Iodine oxide

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Iodine oxides are chemical compounds of oxygen and iodine. The chemistry of these compound is complicated with only a few having been well characterized. Many have been detected in the atmosphere and are believed to be particularly important at in the marine boundary layer.[1]

Iodine oxides[2]
Molecular formula I2O IO[3] IO2 I2O4 I2O5 I4O9
Name diiodine monoxide iodine monoxide iodine dioxide diiodine tetroxide diiodine pentoxide tetraiodine nonoxide
Structure I2O IO IO2 (IO2)2 O(IO2)2 I(OIO2)3
CAS registry 39319-71-6 14696-98-1 13494-92-3 1024652-24-1 12029-98-0 66523-94-2
Appearance Unknown purple gas yellow solid yellow solid white crystalline solid dark yellow solid
Oxidation state 1+ +2 +4 +3 and +5 +5 +3 and +5
Melting point not isolable not isolable not isolable decomp. 100 °C decomp. 300–350 °C decomp. 75 °C
Specific gravity 4.2 4.8
Solubility in water decomp. to HIO3 + I2 187 g/100 mL decomp. to HIO3 + I2

Diiodine monoxide has largely been the subject of theoretical study,[4] but there is some evidence that it may be prepared in a similar manner to dichlorine monoxide, via a reaction between HgO and I2.[5] The compound appears to be highly unstable but can react with alkenes to give halogenated products.[6]

Radical iodine oxide (IO), iodine dioxide (IO2) and diiodine tetroxide ((IO2)2) all possess significant and interconnected atmospheric chemistry. They are formed, in very small quantities, at the marine boundary layer by the photooxidation of diiodomethane, which is produced by macroalga such as seaweed.[7] Despite the small quantities produced (typically below ppt) they are thought to be powerful ozone depletion agents.[8][9]

Diiodine pentoxide (I2O5) is the anhydride of iodic acid and the only stable anhydride of iodine.

Tetraiodine nonoxide (I4O9) has been prepared by the gas-phase reaction of I2 with O3 but has not been extensively studied.[10]

See also[edit]

LiI BeI2 BI3 CI4 NI3 I2O4,
NaI MgI2 AlI3 SiI4 PI3,
S ICl,
KI CaI2 Sc TiI4 VI3 CrI3 MnI2 FeI2 CoI2 NiI2 CuI ZnI2 Ga2I6 GeI2,
AsI3 Se IBr Kr
RbI SrI2 Y ZrI4 Nb Mo Tc Ru Rh Pd AgI CdI2 InI3 SnI4,
SbI3 TeI4 I Xe
CsI BaI2   Hf Ta W Re Os Ir Pt AuI Hg2I2,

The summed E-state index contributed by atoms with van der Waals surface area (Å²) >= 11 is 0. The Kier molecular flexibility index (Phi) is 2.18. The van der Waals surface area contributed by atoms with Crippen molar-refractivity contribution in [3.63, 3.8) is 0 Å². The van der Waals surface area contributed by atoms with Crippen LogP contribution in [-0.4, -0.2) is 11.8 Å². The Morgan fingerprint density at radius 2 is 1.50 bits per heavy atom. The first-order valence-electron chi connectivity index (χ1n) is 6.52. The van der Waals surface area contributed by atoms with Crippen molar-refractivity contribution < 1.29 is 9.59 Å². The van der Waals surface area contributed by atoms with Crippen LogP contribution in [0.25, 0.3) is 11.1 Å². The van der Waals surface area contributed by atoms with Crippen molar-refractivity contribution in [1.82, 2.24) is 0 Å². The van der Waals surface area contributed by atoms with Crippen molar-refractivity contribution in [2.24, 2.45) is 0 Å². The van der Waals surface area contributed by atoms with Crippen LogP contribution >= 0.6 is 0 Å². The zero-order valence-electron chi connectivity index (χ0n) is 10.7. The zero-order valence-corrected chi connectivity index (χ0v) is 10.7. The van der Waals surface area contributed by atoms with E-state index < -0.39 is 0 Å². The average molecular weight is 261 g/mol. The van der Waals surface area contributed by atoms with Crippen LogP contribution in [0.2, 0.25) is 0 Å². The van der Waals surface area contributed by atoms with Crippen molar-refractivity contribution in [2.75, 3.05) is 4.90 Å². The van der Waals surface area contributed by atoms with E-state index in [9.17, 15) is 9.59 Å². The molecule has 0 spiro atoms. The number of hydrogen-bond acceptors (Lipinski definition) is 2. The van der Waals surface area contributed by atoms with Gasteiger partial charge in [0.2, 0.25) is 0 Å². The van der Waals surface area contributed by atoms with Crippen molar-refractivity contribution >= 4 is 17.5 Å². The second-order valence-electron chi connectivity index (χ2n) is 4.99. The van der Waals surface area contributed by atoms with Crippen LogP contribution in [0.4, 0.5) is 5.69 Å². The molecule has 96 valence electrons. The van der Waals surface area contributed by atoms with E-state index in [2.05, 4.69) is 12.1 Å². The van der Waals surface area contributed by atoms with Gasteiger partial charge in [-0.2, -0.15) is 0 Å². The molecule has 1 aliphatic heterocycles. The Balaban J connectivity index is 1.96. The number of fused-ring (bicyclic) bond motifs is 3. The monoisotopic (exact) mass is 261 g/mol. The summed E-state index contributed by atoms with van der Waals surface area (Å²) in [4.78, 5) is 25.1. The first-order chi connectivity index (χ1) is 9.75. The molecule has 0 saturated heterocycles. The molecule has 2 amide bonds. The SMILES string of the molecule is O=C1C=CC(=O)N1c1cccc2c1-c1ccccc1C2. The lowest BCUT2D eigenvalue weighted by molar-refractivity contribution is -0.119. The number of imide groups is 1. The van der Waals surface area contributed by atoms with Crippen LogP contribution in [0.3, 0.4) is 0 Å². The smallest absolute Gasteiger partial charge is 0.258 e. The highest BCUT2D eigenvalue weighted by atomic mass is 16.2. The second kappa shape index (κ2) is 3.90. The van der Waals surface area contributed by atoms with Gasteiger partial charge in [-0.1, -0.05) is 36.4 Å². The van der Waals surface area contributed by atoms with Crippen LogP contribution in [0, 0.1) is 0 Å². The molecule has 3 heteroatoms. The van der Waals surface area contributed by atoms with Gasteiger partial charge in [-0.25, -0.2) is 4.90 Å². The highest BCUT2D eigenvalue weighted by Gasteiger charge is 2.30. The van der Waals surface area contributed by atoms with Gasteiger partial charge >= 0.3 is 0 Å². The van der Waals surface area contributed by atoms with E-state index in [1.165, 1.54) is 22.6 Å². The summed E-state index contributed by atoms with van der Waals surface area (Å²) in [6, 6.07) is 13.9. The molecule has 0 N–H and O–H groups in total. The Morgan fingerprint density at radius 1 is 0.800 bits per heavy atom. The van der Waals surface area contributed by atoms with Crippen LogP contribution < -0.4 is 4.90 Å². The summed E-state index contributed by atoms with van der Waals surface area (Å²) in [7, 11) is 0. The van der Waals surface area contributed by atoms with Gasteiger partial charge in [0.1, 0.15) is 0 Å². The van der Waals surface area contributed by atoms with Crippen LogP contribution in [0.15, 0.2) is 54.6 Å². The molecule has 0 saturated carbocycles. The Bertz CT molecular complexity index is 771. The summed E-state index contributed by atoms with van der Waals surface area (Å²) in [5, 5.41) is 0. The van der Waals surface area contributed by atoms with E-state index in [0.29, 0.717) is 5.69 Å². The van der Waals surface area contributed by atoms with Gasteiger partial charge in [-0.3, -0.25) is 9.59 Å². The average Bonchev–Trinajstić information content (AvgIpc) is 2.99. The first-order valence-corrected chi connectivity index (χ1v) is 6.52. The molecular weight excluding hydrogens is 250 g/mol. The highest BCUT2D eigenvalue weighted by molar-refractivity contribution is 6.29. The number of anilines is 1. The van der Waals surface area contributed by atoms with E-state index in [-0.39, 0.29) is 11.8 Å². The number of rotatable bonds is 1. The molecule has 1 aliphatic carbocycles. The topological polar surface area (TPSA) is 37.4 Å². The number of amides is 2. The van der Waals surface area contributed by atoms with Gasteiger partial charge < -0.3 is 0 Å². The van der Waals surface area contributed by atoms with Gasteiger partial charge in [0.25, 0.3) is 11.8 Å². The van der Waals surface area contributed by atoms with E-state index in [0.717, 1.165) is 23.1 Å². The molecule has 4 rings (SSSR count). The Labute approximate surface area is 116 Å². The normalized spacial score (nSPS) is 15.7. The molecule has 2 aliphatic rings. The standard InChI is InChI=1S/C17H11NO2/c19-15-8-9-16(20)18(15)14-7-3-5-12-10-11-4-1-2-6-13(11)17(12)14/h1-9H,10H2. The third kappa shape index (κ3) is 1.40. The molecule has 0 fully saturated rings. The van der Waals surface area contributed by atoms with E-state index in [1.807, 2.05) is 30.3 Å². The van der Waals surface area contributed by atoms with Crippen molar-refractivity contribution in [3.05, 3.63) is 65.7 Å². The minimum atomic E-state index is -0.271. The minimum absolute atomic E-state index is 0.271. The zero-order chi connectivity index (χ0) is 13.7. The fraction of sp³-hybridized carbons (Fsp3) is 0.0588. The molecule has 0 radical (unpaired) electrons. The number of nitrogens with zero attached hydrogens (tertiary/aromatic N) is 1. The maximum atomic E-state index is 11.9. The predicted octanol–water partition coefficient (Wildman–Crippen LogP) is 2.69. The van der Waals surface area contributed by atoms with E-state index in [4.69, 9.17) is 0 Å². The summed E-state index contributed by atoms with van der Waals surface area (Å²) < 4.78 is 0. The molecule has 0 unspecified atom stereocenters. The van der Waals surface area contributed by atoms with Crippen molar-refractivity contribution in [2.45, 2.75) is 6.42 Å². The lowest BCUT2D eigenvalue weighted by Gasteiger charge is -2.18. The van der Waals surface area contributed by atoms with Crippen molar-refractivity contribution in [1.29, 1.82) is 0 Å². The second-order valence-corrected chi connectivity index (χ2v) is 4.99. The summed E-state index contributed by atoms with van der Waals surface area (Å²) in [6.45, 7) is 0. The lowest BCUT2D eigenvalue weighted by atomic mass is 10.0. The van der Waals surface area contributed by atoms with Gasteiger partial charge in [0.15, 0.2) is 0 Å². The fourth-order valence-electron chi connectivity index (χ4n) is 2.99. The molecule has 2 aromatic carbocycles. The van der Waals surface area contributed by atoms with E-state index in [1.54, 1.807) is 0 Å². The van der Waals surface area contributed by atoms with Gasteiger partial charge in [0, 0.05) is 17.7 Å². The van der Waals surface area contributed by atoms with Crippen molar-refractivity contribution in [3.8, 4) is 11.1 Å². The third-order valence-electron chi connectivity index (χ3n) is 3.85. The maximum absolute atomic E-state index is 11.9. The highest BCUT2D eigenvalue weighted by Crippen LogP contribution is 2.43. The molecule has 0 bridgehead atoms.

TlI PbI2 BiI3 Po AtI Rn
Fr Ra   Rf Db Sg Bh Hs Mt Ds Rg Cn Nh Fl Mc Lv Ts Og
La Ce Pr Nd Pm SmI2 Eu Gd TbI3 Dy Ho Er Tm Yb Lu
Ac ThI4 Pa UI3,
Np Pu Am Cm Bk Cf Es Fm Md No Lr


  1. ^ Kaltsoyannis, Nikolas; Plane, John M. C. (2008). "Quantum chemical calculations on a selection of iodine-containing species (IO, OIO, INO3, (IO)2, I2O3, I2O4 and I2O5) of importance in the atmosphere". Physical Chemistry Chemical Physics. 10 (13): 1723. doi:10.1039/B715687C. 
  2. ^ Lide, D. R., ed. (2005). CRC Handbook of Chemistry and Physics (86th ed.). Boca Raton (FL): CRC Press. ISBN 0-8493-0486-5. 
  3. ^ Nikitin, I V (31 August 2008). "Halogen monoxides". Russian Chemical Reviews. 77 (8): 739–749. doi:10.1070/RC2008v077n08ABEH003788. 
  4. ^ Novak, Igor (1998). "Theoretical study of I2O". Heteroatom Chemistry. 9 (4): 383–385. doi:10.1002/(SICI)1098-1071(1998)9:4<383::AID-HC6>3.0.CO;2-9. 
  5. ^ Forbes, Craig P.; Goosen, André; Laue, Hugh A. H. (1974). "Hypoiodite reaction: kinetic study of the reaction of 1,1-diphenyl-ethylene with mercury(II) oxide iodine". Journal of the Chemical Society, Perkin Transactions 1: 2350. doi:10.1039/P19740002350. 
  6. ^ Cambie, Richard C.; Hayward, Rodney C.; Lindsay, Barry G.; Phan, Alice I. T.; Rutledge, Peter S.; Woodgate, Paul D. (1976). "Reactions of iodine oxide with alkenes". Journal of the Chemical Society, Perkin Transactions 1 (18): 1961. doi:10.1039/P19760001961. 
  7. ^ Hoffmann, Thorsten; O'Dowd, Colin D.; Seinfeld, John H. (15 May 2001). "Iodine oxide homogeneous nucleation: An explanation for coastal new particle production". Geophysical Research Letters. 28 (10): 1949–1952. doi:10.1029/2000GL012399. 
  8. ^ Saiz-Lopez, A.; Fernandez, R. P.; Ordóñez, C.; Kinnison, D. E.; Gómez Martín, J. C.; Lamarque, J.-F.; Tilmes, S. (10 December 2014). "Iodine chemistry in the troposphere and its effect on ozone". Atmospheric Chemistry and Physics. 14 (23): 13119–13143. doi:10.5194/acp-14-13119-2014. 
  9. ^ Cox, R. A.; Bloss, W. J.; Jones, R. L.; Rowley, D. M. (1 July 1999). "OIO and the atmospheric cycle of iodine". Geophysical Research Letters. 26 (13): 1857–1860. doi:10.1029/1999GL900439. 
  10. ^ Sunder, S.; Wren, J. C.; Vikis, A. C. (December 1985). "Raman spectra of I4O9 formed by the reaction of iodine with ozone". Journal of Raman Spectroscopy. 16 (6): 424–426. doi:10.1002/jrs.1250160611.